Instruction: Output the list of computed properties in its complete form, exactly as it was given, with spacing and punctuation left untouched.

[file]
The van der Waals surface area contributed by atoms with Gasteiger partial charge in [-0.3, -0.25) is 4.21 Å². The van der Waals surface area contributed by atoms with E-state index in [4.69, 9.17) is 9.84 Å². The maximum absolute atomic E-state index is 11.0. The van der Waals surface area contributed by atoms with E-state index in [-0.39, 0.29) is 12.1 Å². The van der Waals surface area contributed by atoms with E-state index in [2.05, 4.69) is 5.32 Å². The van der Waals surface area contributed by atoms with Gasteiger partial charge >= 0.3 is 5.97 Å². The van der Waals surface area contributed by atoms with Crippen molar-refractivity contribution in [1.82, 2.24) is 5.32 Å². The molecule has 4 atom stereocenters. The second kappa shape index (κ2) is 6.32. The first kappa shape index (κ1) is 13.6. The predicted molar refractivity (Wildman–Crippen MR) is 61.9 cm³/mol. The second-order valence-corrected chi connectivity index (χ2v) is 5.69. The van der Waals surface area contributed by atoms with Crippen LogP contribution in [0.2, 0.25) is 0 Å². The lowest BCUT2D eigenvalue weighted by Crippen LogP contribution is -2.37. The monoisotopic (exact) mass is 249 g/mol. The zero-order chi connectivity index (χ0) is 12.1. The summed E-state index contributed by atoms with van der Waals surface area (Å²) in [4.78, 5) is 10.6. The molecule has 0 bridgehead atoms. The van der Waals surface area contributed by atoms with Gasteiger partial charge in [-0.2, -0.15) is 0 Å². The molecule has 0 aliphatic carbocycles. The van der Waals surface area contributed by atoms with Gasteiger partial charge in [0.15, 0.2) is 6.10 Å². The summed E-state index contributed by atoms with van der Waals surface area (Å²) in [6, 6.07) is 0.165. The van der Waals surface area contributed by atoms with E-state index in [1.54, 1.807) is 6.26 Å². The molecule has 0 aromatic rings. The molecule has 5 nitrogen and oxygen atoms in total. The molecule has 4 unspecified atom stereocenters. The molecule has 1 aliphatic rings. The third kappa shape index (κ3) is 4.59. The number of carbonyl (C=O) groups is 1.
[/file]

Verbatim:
The van der Waals surface area contributed by atoms with Gasteiger partial charge in [-0.3, -0.25) is 4.21 Å². The van der Waals surface area contributed by atoms with E-state index in [4.69, 9.17) is 9.84 Å². The maximum absolute atomic E-state index is 11.0. The van der Waals surface area contributed by atoms with E-state index in [-0.39, 0.29) is 12.1 Å². The van der Waals surface area contributed by atoms with E-state index in [2.05, 4.69) is 5.32 Å². The van der Waals surface area contributed by atoms with Gasteiger partial charge >= 0.3 is 5.97 Å². The van der Waals surface area contributed by atoms with Crippen molar-refractivity contribution in [1.82, 2.24) is 5.32 Å². The molecule has 4 atom stereocenters. The second kappa shape index (κ2) is 6.32. The first kappa shape index (κ1) is 13.6. The predicted molar refractivity (Wildman–Crippen MR) is 61.9 cm³/mol. The second-order valence-corrected chi connectivity index (χ2v) is 5.69. The van der Waals surface area contributed by atoms with Crippen LogP contribution in [0.2, 0.25) is 0 Å². The lowest BCUT2D eigenvalue weighted by Crippen LogP contribution is -2.37. The monoisotopic (exact) mass is 249 g/mol. The zero-order chi connectivity index (χ0) is 12.1. The summed E-state index contributed by atoms with van der Waals surface area (Å²) in [4.78, 5) is 10.6. The molecule has 0 bridgehead atoms. The van der Waals surface area contributed by atoms with Gasteiger partial charge in [-0.2, -0.15) is 0 Å². The molecule has 0 aliphatic carbocycles. The van der Waals surface area contributed by atoms with Gasteiger partial charge in [0.15, 0.2) is 6.10 Å². The summed E-state index contributed by atoms with van der Waals surface area (Å²) in [6, 6.07) is 0.165. The van der Waals surface area contributed by atoms with E-state index in [1.54, 1.807) is 6.26 Å². The molecule has 0 aromatic rings. The molecule has 5 nitrogen and oxygen atoms in total. The molecule has 4 unspecified atom stereocenters. The molecule has 1 aliphatic rings. The third kappa shape index (κ3) is 4.59. The number of carbonyl (C=O) groups is 1.